First of all, women are still underrepresented in video games, just like they are in every other field dominated by men. According to the 2009 video games content analysis done by Williams, Martins, Consalvo, and Ivory, 40% of the studied games do not even have a female character and when women appear on the screen, they are presented as sexualized—with their over exaggerated body proportions and covering-close-to-nothing outfits—and secondary of importance.
The consequences of such appearance can be explained by the cultivation theory developed by George Gerbner and Larry Gross in 1976. As Cohen and Wellman described it in their study: “The primary proposition of cultivation theory states that the more time people spend ‘living’ in the television world, the more likely they are to believe social reality portrayed on television.” Although, it examines the long-term effects of television, the objectifying narrative used in both television and video games—influencing one’s thoughts and reinforcing gender stereotypes and gender roles—is basically the same. Additionally, playing video games require a higher level of engagement than watching television, so the influence of this virtual reality is even stronger.
Since playing video games are commonly perceived as something created for men by men, the repeatedly seen image of a weak and hopeless women affects men’s attitudes toward women in real life. As the 2016 study conducted by Gabbiadini, Riva, Andrighetto, Volpato, and Bushman show, boys who play these kind of video games—where women are background/secondary characters and are used as sexual objects by players—demonstrate a lower level of empathy toward female violence victims. For the purpose of this research, the authors randomly assigned male and female high schoolers to play one of the three types of games: 1) video games containing both violence and sexism, 2) video games with violence but without sexism, and 3) video games without violence and sexism. After playing the game, the participants were, among other things, shown a picture of a young girl beaten up by a teenage boy and asked how compassionate they felt towards her. The results show that boys who played the first kind of video games, reported identification with the played character and a lower empathy level towards the pictures of the female victim.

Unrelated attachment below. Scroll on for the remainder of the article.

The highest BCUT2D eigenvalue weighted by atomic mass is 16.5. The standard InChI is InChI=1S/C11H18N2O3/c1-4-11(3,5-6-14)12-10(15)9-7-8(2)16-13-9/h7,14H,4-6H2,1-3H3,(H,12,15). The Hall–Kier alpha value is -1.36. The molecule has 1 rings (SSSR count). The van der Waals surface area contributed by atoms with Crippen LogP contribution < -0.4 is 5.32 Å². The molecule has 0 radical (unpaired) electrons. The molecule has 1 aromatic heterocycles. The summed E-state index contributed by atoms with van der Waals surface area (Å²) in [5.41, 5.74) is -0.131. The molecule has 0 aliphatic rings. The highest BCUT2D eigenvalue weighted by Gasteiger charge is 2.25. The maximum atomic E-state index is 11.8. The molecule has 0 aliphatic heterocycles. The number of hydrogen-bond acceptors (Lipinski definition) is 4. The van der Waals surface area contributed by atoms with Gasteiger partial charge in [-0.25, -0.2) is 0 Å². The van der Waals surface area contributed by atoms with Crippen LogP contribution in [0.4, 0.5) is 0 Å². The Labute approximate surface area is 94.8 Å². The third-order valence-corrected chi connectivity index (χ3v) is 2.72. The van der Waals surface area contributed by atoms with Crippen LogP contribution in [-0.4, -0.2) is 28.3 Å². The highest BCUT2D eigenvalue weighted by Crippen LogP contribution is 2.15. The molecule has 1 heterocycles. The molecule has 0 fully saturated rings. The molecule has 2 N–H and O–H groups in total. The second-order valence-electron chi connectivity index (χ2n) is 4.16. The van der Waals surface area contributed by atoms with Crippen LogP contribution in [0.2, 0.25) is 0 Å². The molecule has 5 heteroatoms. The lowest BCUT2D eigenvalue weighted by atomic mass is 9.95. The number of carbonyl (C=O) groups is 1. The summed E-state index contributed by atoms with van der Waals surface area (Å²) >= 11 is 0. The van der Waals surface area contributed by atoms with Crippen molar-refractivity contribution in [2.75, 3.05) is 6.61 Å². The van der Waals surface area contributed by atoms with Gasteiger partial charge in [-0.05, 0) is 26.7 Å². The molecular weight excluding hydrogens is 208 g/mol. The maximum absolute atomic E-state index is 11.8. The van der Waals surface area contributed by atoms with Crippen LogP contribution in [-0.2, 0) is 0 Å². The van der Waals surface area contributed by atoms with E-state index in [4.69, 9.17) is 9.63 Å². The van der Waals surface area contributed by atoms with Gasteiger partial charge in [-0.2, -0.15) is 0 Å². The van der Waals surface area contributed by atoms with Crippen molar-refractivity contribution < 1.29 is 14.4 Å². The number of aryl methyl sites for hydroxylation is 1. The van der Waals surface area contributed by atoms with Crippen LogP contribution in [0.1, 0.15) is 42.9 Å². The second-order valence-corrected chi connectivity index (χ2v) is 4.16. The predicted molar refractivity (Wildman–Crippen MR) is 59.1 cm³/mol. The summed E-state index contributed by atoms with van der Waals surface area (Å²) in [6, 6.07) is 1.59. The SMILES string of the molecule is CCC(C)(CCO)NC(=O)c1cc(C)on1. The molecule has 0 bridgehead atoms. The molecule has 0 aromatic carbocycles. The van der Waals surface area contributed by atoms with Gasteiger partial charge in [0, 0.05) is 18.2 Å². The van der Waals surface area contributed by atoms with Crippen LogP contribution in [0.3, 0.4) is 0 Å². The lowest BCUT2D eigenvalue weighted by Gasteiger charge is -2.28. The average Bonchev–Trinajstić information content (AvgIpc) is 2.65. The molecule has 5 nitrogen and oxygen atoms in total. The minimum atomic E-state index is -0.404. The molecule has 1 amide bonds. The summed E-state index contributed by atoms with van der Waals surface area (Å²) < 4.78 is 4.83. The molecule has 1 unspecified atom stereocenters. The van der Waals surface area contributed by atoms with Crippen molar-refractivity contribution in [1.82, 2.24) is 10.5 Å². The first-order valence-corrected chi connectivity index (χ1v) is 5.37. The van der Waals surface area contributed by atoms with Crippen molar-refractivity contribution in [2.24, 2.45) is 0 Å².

In his research, Mike Yao showed that video game with the theme of female ‘objectification’ may encourage men to view women as sex objects, and lead to self-reported tendencies to behave inappropriately towards women in social situations.

However, women are not the only ones who have been victimized by video games.  According to the research analysis done by Karen Dill and Kathryn Thill, 82.6% of male characters in games are more likely to be portrayed as aggressive as opposed to 62.2% of female characters. On the other hand, as Table 1 below shows, only 0.8% of male characters are sexualized, unlike the 59.9% of female characters. But a relatively high percentage of those male characters were also identified as hypermasculine, meaning as exaggeration of traditionally masculine traits or behaviors like physical strength, aggression, and sexuality.

            These steroid-fed-looking macho male characters are damaging to a boy’s self-image. Studies have proven that muscularity concerns highly influence the construct of male body image. Using the identification theory, which states: “While identifying with a character, an audience member imagines him- or herself being that character and replaces his or her personal identity and role as audience member with the identity and role of the character within the text,” Klimmt, Hefner, Vorderer, Roth, and Blake analyzed the influence of video games on self-perception. For this experiment, the participants—all male college students aged between 19 and 31 who played video games at least “sometimes”—were asked to play a first-person shooter game and a racing game. The researchers measured the level of association the players displayed between the video game characters and themselves. The findings supported previously done research showing that enacting a character or role in a video game affects players’ identity state. The Table below presents their findings which prove that young boys identify themselves with the character they are playing with. They think this is what a real man is. And if they do not meet these expectations, it will only result in a lowered self-esteem.

Video games are a highly interactive medium, which allows the users to enter a completely different world and immerse in it. In order to do so, the players should be able to relate to the characters or events in the game in some way. But because of this specific way of male and female virtual characterization, video games support the common gender stereotypes spreading gender inequality in real life, which results in, among others, negative gender socialization.